He gave a possible explanation as to why patients with cancers that were not caused by BRCA1 or BRCA 2 gene mutations also responded to the PARP inhibition. “BRCA is a tumor suppressor gene that assists in repairing double stranded DNA breaks. In BRCA-mutation related cancers, loss of both copies of the gene results in a non-functional protein and thus BRCA deficiency. Because BRCA works with other proteins, BRCA-pathway related deficiency can be seen in the absence of two mutated copies of the BRCA genes. This may explain why responses have been reported for this class of drugs in non-BRCA mutant cancers.”

Dr. Wenham and his colleagues are recruiting more patients for additional studies and an expansion of the existing trial. “We want to understand what types of cancers will respond best to treatment with MK-4827,” he said. “Cohorts are currently open for patients with ovarian cancer, patients without germ-line BRCA mutations, and prostate cancer patients. Cohorts will open soon for patients with T-cell prolymphocytic leukemia, endometrial cancer, breast cancer and colorectal cancer. MK-4827 is also being studied in combination with conventional chemotherapy drugs.”

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References:

[1] EORTC [European Organisation for Research and Treatment of Cancer, NCI [National Cancer Institute], AACR [American Association for Cancer Research].

[2] This study was funded by Merck & Co., Inc. MK-4827 is owned by Merck & Co., Inc.

3 thoughts on “PARP Inhibitor MK-4827 Shows Anti-Tumor Activity in First Human Clinical Study

  1. As our understanding of cancer biology continues to advance, this disease has come to be understood as many different diseases. As seen in this trial, mutations work with other proteins. Genes do not operate alone within the cell but in an intricate network of interactions.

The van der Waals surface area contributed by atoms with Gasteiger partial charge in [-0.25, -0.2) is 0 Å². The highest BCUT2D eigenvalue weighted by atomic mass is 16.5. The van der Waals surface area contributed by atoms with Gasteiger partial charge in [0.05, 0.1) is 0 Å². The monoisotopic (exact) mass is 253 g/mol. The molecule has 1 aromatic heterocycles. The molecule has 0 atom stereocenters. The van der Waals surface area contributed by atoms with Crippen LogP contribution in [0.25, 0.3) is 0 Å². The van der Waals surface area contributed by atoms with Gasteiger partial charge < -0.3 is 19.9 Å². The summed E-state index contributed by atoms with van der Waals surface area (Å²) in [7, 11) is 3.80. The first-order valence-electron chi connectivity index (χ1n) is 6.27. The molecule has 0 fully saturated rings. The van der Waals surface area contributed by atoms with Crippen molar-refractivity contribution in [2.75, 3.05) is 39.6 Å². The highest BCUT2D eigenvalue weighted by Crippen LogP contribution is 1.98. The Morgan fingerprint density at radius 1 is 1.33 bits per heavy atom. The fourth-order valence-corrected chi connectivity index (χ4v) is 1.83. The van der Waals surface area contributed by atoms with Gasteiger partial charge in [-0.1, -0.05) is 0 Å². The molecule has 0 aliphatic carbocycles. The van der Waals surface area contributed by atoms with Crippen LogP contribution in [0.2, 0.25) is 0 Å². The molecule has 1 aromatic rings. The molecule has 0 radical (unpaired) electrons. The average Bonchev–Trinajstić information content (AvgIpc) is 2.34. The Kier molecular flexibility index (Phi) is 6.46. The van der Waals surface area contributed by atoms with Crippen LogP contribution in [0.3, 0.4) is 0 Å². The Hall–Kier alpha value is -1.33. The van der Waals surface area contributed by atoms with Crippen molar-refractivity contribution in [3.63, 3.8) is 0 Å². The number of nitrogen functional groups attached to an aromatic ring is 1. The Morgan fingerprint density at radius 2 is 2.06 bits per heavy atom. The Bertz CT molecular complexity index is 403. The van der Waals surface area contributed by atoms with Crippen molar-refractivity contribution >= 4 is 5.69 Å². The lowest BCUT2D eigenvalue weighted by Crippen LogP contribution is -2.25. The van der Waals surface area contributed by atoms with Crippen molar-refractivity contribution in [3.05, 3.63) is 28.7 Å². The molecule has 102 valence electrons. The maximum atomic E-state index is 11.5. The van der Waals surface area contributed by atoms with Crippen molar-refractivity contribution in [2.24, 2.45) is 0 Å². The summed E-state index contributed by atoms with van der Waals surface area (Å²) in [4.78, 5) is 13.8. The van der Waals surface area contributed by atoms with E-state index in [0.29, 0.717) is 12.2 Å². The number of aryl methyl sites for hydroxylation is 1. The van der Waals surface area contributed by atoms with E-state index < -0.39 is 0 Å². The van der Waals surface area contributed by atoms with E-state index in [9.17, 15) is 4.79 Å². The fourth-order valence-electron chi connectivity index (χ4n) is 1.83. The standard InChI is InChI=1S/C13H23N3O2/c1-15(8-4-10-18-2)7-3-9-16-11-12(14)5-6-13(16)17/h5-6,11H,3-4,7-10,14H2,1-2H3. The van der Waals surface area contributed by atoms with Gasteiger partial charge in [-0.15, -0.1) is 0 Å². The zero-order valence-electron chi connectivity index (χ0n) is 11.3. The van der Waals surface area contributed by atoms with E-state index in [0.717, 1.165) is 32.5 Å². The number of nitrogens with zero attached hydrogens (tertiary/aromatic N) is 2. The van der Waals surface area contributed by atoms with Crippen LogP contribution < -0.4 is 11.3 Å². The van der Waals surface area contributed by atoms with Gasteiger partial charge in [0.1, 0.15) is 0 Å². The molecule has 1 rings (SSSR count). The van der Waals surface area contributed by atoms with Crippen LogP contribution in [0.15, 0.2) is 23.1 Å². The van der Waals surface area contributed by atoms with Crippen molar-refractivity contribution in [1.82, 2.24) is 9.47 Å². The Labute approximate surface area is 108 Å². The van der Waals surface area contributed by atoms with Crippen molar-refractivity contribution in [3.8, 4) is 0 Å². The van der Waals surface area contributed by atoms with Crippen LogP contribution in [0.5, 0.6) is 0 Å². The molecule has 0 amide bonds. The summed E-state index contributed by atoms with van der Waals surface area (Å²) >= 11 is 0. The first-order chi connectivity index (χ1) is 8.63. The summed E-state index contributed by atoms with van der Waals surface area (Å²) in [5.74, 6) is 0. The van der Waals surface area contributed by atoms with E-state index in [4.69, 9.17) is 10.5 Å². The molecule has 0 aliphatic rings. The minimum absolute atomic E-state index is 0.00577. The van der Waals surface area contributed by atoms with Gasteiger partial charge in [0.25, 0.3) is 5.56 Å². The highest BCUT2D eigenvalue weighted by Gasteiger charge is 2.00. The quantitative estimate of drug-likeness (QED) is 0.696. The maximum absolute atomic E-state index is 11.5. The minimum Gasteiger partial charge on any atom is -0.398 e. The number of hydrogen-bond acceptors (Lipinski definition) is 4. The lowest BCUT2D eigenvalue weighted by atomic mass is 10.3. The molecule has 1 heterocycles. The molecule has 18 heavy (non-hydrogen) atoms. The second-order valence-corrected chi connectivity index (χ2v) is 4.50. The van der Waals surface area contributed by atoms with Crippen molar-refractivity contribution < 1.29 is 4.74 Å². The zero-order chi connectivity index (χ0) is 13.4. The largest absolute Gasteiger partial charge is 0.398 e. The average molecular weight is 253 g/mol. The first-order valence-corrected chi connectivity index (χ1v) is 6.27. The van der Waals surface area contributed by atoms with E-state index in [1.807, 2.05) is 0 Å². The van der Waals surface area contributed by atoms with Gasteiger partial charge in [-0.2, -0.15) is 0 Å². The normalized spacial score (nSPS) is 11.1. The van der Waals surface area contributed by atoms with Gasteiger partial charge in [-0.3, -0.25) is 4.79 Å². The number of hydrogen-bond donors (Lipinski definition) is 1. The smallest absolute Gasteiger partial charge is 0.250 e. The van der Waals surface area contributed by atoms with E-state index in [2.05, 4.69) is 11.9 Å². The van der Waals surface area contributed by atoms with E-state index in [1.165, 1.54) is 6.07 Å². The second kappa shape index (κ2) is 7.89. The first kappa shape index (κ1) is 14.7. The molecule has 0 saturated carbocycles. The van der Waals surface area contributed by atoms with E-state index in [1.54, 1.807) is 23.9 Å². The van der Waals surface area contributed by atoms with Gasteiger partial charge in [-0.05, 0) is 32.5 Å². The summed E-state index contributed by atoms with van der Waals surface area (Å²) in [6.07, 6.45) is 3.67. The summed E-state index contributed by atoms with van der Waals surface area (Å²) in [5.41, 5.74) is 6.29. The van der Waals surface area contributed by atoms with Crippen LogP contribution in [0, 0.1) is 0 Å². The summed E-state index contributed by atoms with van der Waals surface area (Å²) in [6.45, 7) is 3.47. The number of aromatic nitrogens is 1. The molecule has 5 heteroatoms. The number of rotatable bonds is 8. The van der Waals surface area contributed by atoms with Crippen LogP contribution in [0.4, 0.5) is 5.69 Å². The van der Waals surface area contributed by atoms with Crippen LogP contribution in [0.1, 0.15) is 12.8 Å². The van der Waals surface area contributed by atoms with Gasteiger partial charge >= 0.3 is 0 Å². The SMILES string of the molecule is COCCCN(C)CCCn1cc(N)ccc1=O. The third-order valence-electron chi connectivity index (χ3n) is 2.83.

The cell is a system, an integrated, intereacting network of genes, proteins and other cellular constituents that produce functions. One needs to analyze the systems’ response to drug treatments, not just one or a few targets (pathways).

    In cell function analysis, the excellent results with PARP inhibitors and BRAC mutants have been followed by striking response and survival data combining PARP inhibitors with carbo-platinum and gemcitabine. PARP inhibitors by inhibiting DNA damage response can enhance the effects of ionizing radiation, mustard alkylators, topoisomerase inhibitors, platins, and intercalating agents.

    At Rational Therapeutics, Inc., in Long Beach, California, they’ve explored the biology of PARP inhbitors in breast and other cancers. In these investigations, the lab applies the functional profiling platform to understand how PARP inhibitors enhance the effects of drugs and drug combinations.

    To date, they have observed good activity for the PARP inhibitors as single agents in BRAC1 positive patients, and in some triple negative patients. More interesting, will be the results combining the PARP inhibitors with mustard alkylators, platins, and drug combinations to optimize PARP inhibitor combinations.

    This work is ongoing in triple negative and BRAC positive patients as well as other tumor types where the PARP inhibitors may prove useful in the future.

    Like

    • Hi Greg,

      As always, we appreciate you input. Rational Therapeutics has done a nice job bringing about the use of new drug combinations, while revolutionizing the area of 3-D chemosensitivity testing. As we discussed last week, I do believe that the use of both chemosensitivity testing and molecular profiling represents the best of both worlds for ovarian cancer patients. It will be interesting through time to see Rational Therapeutics’ results with respect to use of PARP inhibitors (along with other drugs) against ovarian cancers with germline and somatic BRCA gene mutations.

      Thanks again Greg for your comment.

      Best wishes,

      Paul

      Like

    • Hi Greg,

      As always, we appreciate your input. Rational Therapeutics has done a nice job bringing about the use of new drug combinations, while revolutionizing the area of 3-D chemosensitivity testing. As we discussed last week, I do believe that the use of both chemosensitivity testing and molecular profiling represents the best of both worlds for ovarian cancer patients. It will be interesting through time to see Rational Therapeutics’ results with respect to use of PARP inhibitors (along with other drugs) against ovarian cancers with germline and somatic BRCA gene mutations.

      Thanks again Greg for your comment.

      Best wishes,

      Paul

      Like